Acquisition of equipment and services is almost always pursuant to or governed by some form of agreement, usually a contract or tariff. Two types of contracts are common: active and passive. An active contract is a form of contract that is not binding on the parties until after it is executed or signed. A passive contract is one whereby the parties are bound upon action of the second party as spelled out in the contract by the first party. An example of a passive contract or agreement is the typical shrink-wrapped software license. These agreements are usually printed on the package containing physical storage such as a floppy disk or compact disc, and state, among other things, that the license is binding on the user when the package is opened.

Tariff is one of the most misunderstood terms in the communications industry. The word tariff dates to Roman times when it applied to tax collection and payment of fees for use of bridges or roads. In more recent times, tariffs were a part of the transportation industry, as well as communications industry. Common carriers included airlines, railroads, trucking, and bus companies. Before deregulation, the Interstate Commerce Commission (ICC) regulated these businesses.

Regulation of the communications industry was and, to a lesser degree, still is the purview of the Federal Communications Commission (FCC) and state Public Utilities Commission (PUC) bodies. Interstate tariff matters are the purview of the FCC and intra-state tariffs are dealt with by the PUC in each state. The PUC also deals with a myriad of other tariffs such as electric and in some cases water, gas, oil, and other material and resources.

More specifically, the term tariff filing is the proper term. Entities designated by the FCC and PUC as a common carrier file public documents with the appropriate regulatory body detailing services, equipment, and pricing. The penalty for violation is service disconnection and/or removal of equipment. Tariff filings do not have the force of law. If you or the carrier violates them, then the penalty is service disconnection and/or removal of equipment. Regulatory bodies accept tariff filings, but do not approve, disapprove, validate, or invalidate stated or implied performance, or enforce or police use of the filing.

Attaining capability to order equipment or services delivered by whatever formal agreement, even if it is chosen to order according to a tariff filing, is but a single step in an overall process. Almost any size organization, even if it is a single owner proprietorship, never buys on impulse. This implies some form of practical, prudent due diligence. Conducting due diligence is a key, early step in an overall project. Usually any sizable project will require more than one supplier for equipment, and may well require at least two, and likely three suppliers of facilities and services. Figure 1 portrays that process from a point labeled ‘‘Bright Idea’’ through completion of an agreement.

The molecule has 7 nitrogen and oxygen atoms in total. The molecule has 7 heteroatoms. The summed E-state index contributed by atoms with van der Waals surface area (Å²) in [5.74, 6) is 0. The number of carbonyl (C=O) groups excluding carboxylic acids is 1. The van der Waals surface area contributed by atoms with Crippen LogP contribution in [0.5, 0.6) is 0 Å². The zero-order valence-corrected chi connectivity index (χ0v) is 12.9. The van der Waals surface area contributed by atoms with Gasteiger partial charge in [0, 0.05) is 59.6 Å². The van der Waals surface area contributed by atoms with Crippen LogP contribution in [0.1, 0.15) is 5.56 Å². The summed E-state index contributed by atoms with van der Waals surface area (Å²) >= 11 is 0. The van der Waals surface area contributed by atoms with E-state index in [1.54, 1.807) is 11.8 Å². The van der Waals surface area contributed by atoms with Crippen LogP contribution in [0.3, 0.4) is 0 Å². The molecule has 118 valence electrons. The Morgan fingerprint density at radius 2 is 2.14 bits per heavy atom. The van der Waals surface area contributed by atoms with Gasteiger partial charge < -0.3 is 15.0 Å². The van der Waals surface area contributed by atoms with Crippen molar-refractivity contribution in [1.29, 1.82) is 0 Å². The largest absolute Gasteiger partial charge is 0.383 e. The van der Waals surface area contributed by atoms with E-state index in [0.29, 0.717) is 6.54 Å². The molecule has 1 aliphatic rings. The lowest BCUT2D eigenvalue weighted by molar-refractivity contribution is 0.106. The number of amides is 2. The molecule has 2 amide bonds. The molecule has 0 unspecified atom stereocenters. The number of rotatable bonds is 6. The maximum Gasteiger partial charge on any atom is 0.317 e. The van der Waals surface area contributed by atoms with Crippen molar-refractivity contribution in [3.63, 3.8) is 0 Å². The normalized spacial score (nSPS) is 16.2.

Figure 1: Project Risk–Reward–Approval Process

Any real project has a large amount of tasks. And some or many of those tasks can be done in parallel, given the resources. However, there’s no getting away from the fact that some tasks can’t even be attempted until others are complete. Some can be skipped, or delayed, but the consequences can invite career destruction or worse in the long run. Committing to purchase a piece of equipment without knowing it will function or perform as required, but meets the budget is unwise. Sooner or later, someone in an entity will have to commit to pay before a supplier will agree to ship a piece of equipment, or connect a facility.

The number one overall concern in any project of any size or scale is risk. As a project progresses through the various steps from inception through realization, the number and magnitude of risks associated with or encountered by the business grow and multiply according to scale of the project.

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